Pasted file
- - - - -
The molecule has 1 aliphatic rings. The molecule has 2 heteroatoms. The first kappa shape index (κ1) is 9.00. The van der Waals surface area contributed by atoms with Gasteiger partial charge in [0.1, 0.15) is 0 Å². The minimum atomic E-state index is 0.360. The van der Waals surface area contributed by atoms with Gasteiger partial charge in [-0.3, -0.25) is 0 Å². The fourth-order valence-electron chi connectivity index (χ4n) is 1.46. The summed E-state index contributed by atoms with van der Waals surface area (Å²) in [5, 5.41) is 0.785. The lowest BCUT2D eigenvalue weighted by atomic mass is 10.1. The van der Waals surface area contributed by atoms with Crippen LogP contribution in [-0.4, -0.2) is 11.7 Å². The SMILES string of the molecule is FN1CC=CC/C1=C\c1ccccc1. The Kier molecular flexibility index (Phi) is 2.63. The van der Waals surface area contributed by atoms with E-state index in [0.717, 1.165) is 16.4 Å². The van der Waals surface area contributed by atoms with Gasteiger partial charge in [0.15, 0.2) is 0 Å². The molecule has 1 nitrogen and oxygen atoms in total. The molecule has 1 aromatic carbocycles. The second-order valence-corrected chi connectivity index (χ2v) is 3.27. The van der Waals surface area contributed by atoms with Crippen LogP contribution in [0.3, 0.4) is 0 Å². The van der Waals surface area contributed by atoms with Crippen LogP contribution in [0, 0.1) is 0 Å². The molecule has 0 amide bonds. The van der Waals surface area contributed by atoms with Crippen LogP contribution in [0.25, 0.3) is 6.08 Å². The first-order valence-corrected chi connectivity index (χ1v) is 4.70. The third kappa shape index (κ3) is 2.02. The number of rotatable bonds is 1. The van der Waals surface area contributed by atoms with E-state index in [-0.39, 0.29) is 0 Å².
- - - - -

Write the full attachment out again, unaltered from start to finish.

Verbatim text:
The molecule has 1 aliphatic rings. The molecule has 2 heteroatoms. The first kappa shape index (κ1) is 9.00. The van der Waals surface area contributed by atoms with Gasteiger partial charge in [0.1, 0.15) is 0 Å². The minimum atomic E-state index is 0.360. The van der Waals surface area contributed by atoms with Gasteiger partial charge in [-0.3, -0.25) is 0 Å². The fourth-order valence-electron chi connectivity index (χ4n) is 1.46. The summed E-state index contributed by atoms with van der Waals surface area (Å²) in [5, 5.41) is 0.785. The lowest BCUT2D eigenvalue weighted by atomic mass is 10.1. The van der Waals surface area contributed by atoms with Crippen LogP contribution in [-0.4, -0.2) is 11.7 Å². The SMILES string of the molecule is FN1CC=CC/C1=C\c1ccccc1. The Kier molecular flexibility index (Phi) is 2.63. The van der Waals surface area contributed by atoms with E-state index in [0.717, 1.165) is 16.4 Å². The van der Waals surface area contributed by atoms with Gasteiger partial charge in [0.15, 0.2) is 0 Å². The molecule has 1 nitrogen and oxygen atoms in total. The molecule has 1 aromatic carbocycles. The second-order valence-corrected chi connectivity index (χ2v) is 3.27. The van der Waals surface area contributed by atoms with Crippen LogP contribution in [0.3, 0.4) is 0 Å². The van der Waals surface area contributed by atoms with Crippen LogP contribution in [0, 0.1) is 0 Å². The molecule has 0 amide bonds. The van der Waals surface area contributed by atoms with Crippen LogP contribution in [0.25, 0.3) is 6.08 Å². The first-order valence-corrected chi connectivity index (χ1v) is 4.70. The third kappa shape index (κ3) is 2.02. The number of rotatable bonds is 1. The van der Waals surface area contributed by atoms with E-state index in [-0.39, 0.29) is 0 Å².